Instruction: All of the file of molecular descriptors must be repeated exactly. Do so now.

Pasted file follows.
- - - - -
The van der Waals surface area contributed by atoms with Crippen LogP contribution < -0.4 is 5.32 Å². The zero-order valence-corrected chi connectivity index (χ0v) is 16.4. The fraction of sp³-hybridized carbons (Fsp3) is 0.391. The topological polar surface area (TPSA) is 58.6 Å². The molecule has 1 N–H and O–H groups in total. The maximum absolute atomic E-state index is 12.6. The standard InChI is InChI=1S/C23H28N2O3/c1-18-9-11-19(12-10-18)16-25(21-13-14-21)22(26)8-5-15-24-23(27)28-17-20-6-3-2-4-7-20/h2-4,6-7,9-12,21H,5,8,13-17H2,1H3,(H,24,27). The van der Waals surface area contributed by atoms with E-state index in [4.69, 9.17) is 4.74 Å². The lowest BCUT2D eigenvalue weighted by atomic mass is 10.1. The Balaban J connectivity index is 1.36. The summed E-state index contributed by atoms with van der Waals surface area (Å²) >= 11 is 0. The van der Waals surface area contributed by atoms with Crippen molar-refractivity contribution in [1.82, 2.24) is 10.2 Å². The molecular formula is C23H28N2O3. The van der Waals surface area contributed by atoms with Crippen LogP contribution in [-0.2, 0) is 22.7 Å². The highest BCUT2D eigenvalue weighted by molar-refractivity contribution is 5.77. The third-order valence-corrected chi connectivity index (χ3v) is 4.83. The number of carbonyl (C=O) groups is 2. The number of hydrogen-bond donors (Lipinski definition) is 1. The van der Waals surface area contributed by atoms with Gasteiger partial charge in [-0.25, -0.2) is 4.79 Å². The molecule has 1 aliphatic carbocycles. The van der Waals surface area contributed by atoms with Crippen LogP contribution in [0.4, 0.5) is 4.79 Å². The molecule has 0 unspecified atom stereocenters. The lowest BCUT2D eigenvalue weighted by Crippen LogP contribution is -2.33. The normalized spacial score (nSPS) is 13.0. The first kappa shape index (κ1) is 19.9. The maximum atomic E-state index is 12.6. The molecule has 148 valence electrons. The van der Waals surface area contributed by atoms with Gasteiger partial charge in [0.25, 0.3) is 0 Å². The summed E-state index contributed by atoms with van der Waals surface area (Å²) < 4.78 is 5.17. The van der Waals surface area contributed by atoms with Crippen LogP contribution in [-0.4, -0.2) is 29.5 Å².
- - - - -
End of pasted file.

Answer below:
The van der Waals surface area contributed by atoms with Crippen LogP contribution < -0.4 is 5.32 Å². The zero-order valence-corrected chi connectivity index (χ0v) is 16.4. The fraction of sp³-hybridized carbons (Fsp3) is 0.391. The topological polar surface area (TPSA) is 58.6 Å². The molecule has 1 N–H and O–H groups in total. The maximum absolute atomic E-state index is 12.6. The standard InChI is InChI=1S/C23H28N2O3/c1-18-9-11-19(12-10-18)16-25(21-13-14-21)22(26)8-5-15-24-23(27)28-17-20-6-3-2-4-7-20/h2-4,6-7,9-12,21H,5,8,13-17H2,1H3,(H,24,27). The van der Waals surface area contributed by atoms with E-state index in [4.69, 9.17) is 4.74 Å². The lowest BCUT2D eigenvalue weighted by atomic mass is 10.1. The Balaban J connectivity index is 1.36. The summed E-state index contributed by atoms with van der Waals surface area (Å²) >= 11 is 0. The van der Waals surface area contributed by atoms with Crippen molar-refractivity contribution in [1.82, 2.24) is 10.2 Å². The molecular formula is C23H28N2O3. The van der Waals surface area contributed by atoms with Crippen LogP contribution in [-0.2, 0) is 22.7 Å². The highest BCUT2D eigenvalue weighted by molar-refractivity contribution is 5.77. The third-order valence-corrected chi connectivity index (χ3v) is 4.83. The number of carbonyl (C=O) groups is 2. The number of hydrogen-bond donors (Lipinski definition) is 1. The van der Waals surface area contributed by atoms with Gasteiger partial charge in [-0.25, -0.2) is 4.79 Å². The molecule has 1 aliphatic carbocycles. The van der Waals surface area contributed by atoms with Crippen LogP contribution in [0.4, 0.5) is 4.79 Å². The molecule has 0 unspecified atom stereocenters. The lowest BCUT2D eigenvalue weighted by Crippen LogP contribution is -2.33. The normalized spacial score (nSPS) is 13.0. The first kappa shape index (κ1) is 19.9. The maximum atomic E-state index is 12.6. The molecule has 148 valence electrons. The van der Waals surface area contributed by atoms with Gasteiger partial charge in [0.25, 0.3) is 0 Å². The summed E-state index contributed by atoms with van der Waals surface area (Å²) < 4.78 is 5.17. The van der Waals surface area contributed by atoms with Crippen LogP contribution in [-0.4, -0.2) is 29.5 Å².